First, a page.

Tuesday, March 08, 2011

International Women's Day thoughts

I watched an interesting documentary on feminism last week on CBC's Doc zone called The F Word: Who wants to be a feminist? It looks at the role of feminism over the last century and asks whether feminism is still relevant today. I highly recommend it.

For all of the visibility that feminists had in the 20s and 70s, women aren't really any farther ahead than they were before. Sure, women can go to work if they want, but the documentary reports that studies still show that women aren't making as much as men do for the same jobs. When I saw that, I was stunned. I knew that there was a disparity in salaries way back in the day but for that still to be true is shocking.

When women do work outside the home, they still get to come home and take care of their houses and their family. They're still doing two jobs: one outside and one inside the home. Moreover, women are still underrepresented at very high business levels and in government.

Weren't things supposed to be different by now? What happened? A backlash against feminism is what happened, according to the documentary - and this makes sense to me. Feminists pushed hard against the status quo in the 70s and the status quo pushed back hard. I don't even know if that backlash is quite over - after all, "feminism" is still kind of a dirty word in most circles.

The feminism of the 70s might not be quite relevant today, but there's still a place for feminism in this day and age. There's no good reason for women not to receive equal pay for equal work, or for women to have to take on most of the house and child care duties, or for women to be underrepresented in positions of power.

One area that could use feminist attention is in reproductive freedoms. The day I heard that the US had planned to cancel funding to Planned Parenthood, I felt a sinking feeling in my stomach. What good is giving women access to abortions if they don't also have access to confidential, impartial counseling? I saw this move as a sneaky way of undermining access to abortions.

Of course some abortions - so-called "partial birth abortions" - have been banned in the US, which definitely limits women's reproductive freedom. There's not even a clause for the case that there's something significantly wrong with the fetus. Some US states have enacted feticide laws and others are just waiting for Roe v Wade to be overturned. This is scary. Who will protect women's reproductive rights in the US?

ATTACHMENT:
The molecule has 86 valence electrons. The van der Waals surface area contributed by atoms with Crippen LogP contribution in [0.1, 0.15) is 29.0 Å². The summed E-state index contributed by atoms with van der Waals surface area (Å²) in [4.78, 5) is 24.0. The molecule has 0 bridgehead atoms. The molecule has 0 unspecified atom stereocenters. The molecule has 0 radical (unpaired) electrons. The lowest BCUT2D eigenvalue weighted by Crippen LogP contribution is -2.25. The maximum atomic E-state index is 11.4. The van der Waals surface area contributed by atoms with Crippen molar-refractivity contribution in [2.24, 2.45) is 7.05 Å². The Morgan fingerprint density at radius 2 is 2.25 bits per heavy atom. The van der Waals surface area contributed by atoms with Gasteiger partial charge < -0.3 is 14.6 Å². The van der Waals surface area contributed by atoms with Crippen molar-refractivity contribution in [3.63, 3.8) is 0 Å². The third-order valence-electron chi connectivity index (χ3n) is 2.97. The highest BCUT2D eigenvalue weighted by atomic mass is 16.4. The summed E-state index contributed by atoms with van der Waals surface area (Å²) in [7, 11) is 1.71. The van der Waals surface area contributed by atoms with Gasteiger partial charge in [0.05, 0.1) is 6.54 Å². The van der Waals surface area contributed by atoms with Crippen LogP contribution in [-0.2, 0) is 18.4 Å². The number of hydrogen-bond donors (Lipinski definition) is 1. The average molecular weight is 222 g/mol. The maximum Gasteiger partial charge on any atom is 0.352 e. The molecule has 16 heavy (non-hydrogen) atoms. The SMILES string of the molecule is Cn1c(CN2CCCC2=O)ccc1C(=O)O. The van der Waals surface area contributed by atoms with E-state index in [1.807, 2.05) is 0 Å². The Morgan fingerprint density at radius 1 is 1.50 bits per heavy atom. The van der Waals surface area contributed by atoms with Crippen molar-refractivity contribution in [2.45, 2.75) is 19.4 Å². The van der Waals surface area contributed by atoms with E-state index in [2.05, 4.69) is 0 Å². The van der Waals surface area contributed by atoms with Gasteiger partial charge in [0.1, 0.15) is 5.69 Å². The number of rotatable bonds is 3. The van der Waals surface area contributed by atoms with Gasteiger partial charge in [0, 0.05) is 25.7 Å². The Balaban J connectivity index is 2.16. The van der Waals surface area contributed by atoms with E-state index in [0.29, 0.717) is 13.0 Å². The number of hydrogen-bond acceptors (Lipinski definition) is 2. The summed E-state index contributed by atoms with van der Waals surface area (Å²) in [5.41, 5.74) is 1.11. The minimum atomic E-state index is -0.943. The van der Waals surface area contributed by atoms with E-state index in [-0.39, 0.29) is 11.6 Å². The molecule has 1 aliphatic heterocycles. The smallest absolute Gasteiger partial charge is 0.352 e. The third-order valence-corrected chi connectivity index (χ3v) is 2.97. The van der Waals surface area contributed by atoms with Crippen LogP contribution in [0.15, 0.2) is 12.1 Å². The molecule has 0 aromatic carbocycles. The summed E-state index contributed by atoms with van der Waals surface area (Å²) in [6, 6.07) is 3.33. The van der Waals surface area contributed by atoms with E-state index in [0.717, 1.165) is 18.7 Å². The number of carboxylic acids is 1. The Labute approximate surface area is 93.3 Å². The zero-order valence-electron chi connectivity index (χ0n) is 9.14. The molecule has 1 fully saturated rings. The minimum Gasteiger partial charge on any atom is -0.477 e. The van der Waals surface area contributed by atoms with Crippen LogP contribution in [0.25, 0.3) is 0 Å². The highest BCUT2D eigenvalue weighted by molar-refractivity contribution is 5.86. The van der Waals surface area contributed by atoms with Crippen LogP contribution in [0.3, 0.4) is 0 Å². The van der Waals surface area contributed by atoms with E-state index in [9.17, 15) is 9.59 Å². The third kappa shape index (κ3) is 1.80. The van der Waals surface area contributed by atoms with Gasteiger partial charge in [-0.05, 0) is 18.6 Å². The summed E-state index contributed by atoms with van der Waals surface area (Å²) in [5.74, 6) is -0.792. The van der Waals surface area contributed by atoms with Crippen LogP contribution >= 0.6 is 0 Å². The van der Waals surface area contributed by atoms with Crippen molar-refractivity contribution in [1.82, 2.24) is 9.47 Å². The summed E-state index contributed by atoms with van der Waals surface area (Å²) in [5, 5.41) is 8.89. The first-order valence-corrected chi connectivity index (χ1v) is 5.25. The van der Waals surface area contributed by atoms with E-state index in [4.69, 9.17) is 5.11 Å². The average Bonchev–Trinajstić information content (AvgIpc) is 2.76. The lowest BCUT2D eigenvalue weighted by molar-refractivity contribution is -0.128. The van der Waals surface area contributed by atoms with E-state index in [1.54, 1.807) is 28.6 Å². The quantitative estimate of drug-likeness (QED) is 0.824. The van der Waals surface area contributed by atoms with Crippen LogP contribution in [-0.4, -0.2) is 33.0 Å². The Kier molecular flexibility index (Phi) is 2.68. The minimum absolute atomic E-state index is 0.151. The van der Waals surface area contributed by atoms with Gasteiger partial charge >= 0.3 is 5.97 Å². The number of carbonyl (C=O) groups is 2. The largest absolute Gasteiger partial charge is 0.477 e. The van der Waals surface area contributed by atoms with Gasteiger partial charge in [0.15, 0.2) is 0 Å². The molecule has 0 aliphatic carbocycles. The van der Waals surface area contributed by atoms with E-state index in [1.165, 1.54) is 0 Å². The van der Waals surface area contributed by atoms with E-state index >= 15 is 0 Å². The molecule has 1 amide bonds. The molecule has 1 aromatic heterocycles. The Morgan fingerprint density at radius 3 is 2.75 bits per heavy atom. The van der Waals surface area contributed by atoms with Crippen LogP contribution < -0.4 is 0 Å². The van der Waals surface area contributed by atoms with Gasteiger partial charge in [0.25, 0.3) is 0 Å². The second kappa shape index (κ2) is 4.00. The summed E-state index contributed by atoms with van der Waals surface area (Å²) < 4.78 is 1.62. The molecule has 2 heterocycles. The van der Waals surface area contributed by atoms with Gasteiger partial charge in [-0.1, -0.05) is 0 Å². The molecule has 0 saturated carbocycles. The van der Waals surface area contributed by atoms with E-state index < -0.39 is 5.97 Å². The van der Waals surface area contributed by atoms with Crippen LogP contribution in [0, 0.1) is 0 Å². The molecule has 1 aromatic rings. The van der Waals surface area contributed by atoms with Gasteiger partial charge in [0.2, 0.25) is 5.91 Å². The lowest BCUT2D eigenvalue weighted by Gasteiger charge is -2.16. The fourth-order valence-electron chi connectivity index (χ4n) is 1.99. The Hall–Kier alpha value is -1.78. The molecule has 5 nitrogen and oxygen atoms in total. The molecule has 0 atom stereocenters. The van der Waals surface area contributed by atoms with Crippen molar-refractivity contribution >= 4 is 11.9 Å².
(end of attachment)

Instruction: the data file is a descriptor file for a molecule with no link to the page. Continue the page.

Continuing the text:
I know I'm in Canada and things aren't quite the same here as are in the US. I hope I never see the day that women's freedoms are limited in that way here.

We've come a long way - or some way, at least - but have we come far enough? Are we even going in the right direction?


Greg said...

Not to derail your thoughtful post, but I followed that Planned Parenthood funding link and the level of ignorance displayed in the comments is astounding!

Chantelle said...

Yes, the ignorance people display is horrifying. Being a poor woman is getting more and more difficult in the US... and that's not a good thing.


Chantelle said...

In Indiana, a bill has been proposed that will require doctors to:
- tell women who are receiving an abortion that the fetus can feel pain
- show those women their ultrasound
- tell those women about the risks of abortion, including "the possibility of increased risk of breast cancer following an induced abortion and the natural protective effect of a completed pregnancy in avoiding breast cancer"

That last part isn't even true. Abortions DO NOT cause breast cancer; there is no causal relationship between the two. The

So the state wants to lie to the women who are seeking an abortion and seek to prevent abortions by raising psychological barriers.

These states are doing everything they can - including spreading outright lies - to rein in women's legal reproductive freedom. How can this be moral or ethical?